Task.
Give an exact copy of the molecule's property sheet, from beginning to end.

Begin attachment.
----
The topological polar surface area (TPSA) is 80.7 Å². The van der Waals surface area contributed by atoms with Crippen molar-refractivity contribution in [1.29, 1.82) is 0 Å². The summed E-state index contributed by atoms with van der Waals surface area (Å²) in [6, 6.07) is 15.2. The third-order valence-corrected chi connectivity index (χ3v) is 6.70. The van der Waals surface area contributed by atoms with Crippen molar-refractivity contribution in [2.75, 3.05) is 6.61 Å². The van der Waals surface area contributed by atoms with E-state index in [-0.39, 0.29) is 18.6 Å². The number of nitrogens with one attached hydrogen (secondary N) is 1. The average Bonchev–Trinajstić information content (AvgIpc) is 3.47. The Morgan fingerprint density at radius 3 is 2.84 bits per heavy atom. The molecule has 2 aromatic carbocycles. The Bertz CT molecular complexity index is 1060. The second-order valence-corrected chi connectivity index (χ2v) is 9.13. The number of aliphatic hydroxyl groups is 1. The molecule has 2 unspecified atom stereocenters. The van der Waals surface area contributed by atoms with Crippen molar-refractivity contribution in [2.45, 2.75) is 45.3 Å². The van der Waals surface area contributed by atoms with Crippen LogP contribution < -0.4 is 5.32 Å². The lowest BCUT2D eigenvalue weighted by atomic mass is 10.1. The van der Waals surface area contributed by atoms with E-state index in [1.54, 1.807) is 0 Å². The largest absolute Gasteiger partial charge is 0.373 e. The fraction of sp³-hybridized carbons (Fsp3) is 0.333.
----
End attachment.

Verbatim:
The topological polar surface area (TPSA) is 80.7 Å². The van der Waals surface area contributed by atoms with Crippen molar-refractivity contribution in [1.29, 1.82) is 0 Å². The summed E-state index contributed by atoms with van der Waals surface area (Å²) in [6, 6.07) is 15.2. The third-order valence-corrected chi connectivity index (χ3v) is 6.70. The van der Waals surface area contributed by atoms with Crippen molar-refractivity contribution in [2.75, 3.05) is 6.61 Å². The van der Waals surface area contributed by atoms with E-state index in [-0.39, 0.29) is 18.6 Å². The number of nitrogens with one attached hydrogen (secondary N) is 1. The average Bonchev–Trinajstić information content (AvgIpc) is 3.47. The Morgan fingerprint density at radius 3 is 2.84 bits per heavy atom. The molecule has 2 aromatic carbocycles. The Bertz CT molecular complexity index is 1060. The second-order valence-corrected chi connectivity index (χ2v) is 9.13. The number of aliphatic hydroxyl groups is 1. The molecule has 2 unspecified atom stereocenters. The van der Waals surface area contributed by atoms with Crippen molar-refractivity contribution in [2.45, 2.75) is 45.3 Å². The van der Waals surface area contributed by atoms with Crippen LogP contribution < -0.4 is 5.32 Å². The lowest BCUT2D eigenvalue weighted by atomic mass is 10.1. The van der Waals surface area contributed by atoms with E-state index in [1.54, 1.807) is 0 Å². The largest absolute Gasteiger partial charge is 0.373 e. The fraction of sp³-hybridized carbons (Fsp3) is 0.333.